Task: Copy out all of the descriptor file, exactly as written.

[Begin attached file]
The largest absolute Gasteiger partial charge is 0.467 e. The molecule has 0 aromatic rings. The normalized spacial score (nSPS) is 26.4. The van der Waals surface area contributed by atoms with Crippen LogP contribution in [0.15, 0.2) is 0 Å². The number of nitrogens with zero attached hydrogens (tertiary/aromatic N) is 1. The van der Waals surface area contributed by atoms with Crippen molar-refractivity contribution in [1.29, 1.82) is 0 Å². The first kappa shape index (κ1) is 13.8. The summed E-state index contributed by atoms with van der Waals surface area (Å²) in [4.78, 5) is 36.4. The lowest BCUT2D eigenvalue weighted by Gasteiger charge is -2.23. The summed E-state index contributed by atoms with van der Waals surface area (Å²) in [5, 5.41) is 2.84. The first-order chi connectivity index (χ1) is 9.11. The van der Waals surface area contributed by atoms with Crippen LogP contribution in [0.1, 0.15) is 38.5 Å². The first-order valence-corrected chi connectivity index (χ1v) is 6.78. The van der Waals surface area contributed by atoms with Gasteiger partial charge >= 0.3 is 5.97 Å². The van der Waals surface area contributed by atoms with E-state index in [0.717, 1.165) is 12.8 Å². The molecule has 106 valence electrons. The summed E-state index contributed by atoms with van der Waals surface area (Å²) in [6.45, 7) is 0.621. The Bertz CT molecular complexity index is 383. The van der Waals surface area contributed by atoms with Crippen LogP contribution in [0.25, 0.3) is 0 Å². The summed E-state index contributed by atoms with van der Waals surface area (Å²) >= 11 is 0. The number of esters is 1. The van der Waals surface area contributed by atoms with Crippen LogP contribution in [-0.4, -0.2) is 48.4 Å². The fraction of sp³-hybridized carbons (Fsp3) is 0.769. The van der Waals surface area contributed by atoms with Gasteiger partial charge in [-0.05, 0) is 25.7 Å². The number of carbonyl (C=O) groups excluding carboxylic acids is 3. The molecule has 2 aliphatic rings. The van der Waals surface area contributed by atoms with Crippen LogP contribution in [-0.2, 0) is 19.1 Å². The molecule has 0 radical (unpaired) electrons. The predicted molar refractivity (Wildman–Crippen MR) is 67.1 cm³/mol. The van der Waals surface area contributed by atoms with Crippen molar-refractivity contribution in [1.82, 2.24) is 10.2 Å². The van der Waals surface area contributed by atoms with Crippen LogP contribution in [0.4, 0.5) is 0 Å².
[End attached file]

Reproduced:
The largest absolute Gasteiger partial charge is 0.467 e. The molecule has 0 aromatic rings. The normalized spacial score (nSPS) is 26.4. The van der Waals surface area contributed by atoms with Crippen LogP contribution in [0.15, 0.2) is 0 Å². The number of nitrogens with zero attached hydrogens (tertiary/aromatic N) is 1. The van der Waals surface area contributed by atoms with Crippen molar-refractivity contribution in [1.29, 1.82) is 0 Å². The first kappa shape index (κ1) is 13.8. The summed E-state index contributed by atoms with van der Waals surface area (Å²) in [4.78, 5) is 36.4. The lowest BCUT2D eigenvalue weighted by Gasteiger charge is -2.23. The summed E-state index contributed by atoms with van der Waals surface area (Å²) in [5, 5.41) is 2.84. The first-order chi connectivity index (χ1) is 9.11. The van der Waals surface area contributed by atoms with Crippen LogP contribution in [0.1, 0.15) is 38.5 Å². The first-order valence-corrected chi connectivity index (χ1v) is 6.78. The van der Waals surface area contributed by atoms with Gasteiger partial charge >= 0.3 is 5.97 Å². The van der Waals surface area contributed by atoms with E-state index in [0.717, 1.165) is 12.8 Å². The molecule has 106 valence electrons. The summed E-state index contributed by atoms with van der Waals surface area (Å²) in [6.45, 7) is 0.621. The Bertz CT molecular complexity index is 383. The van der Waals surface area contributed by atoms with Crippen LogP contribution in [0.25, 0.3) is 0 Å². The summed E-state index contributed by atoms with van der Waals surface area (Å²) >= 11 is 0. The number of esters is 1. The van der Waals surface area contributed by atoms with Crippen LogP contribution in [-0.4, -0.2) is 48.4 Å². The fraction of sp³-hybridized carbons (Fsp3) is 0.769. The van der Waals surface area contributed by atoms with Gasteiger partial charge in [-0.05, 0) is 25.7 Å². The number of carbonyl (C=O) groups excluding carboxylic acids is 3. The molecule has 2 aliphatic rings. The van der Waals surface area contributed by atoms with Crippen LogP contribution in [-0.2, 0) is 19.1 Å². The molecule has 0 radical (unpaired) electrons. The predicted molar refractivity (Wildman–Crippen MR) is 67.1 cm³/mol. The van der Waals surface area contributed by atoms with Crippen molar-refractivity contribution in [1.82, 2.24) is 10.2 Å². The van der Waals surface area contributed by atoms with Crippen LogP contribution in [0.4, 0.5) is 0 Å².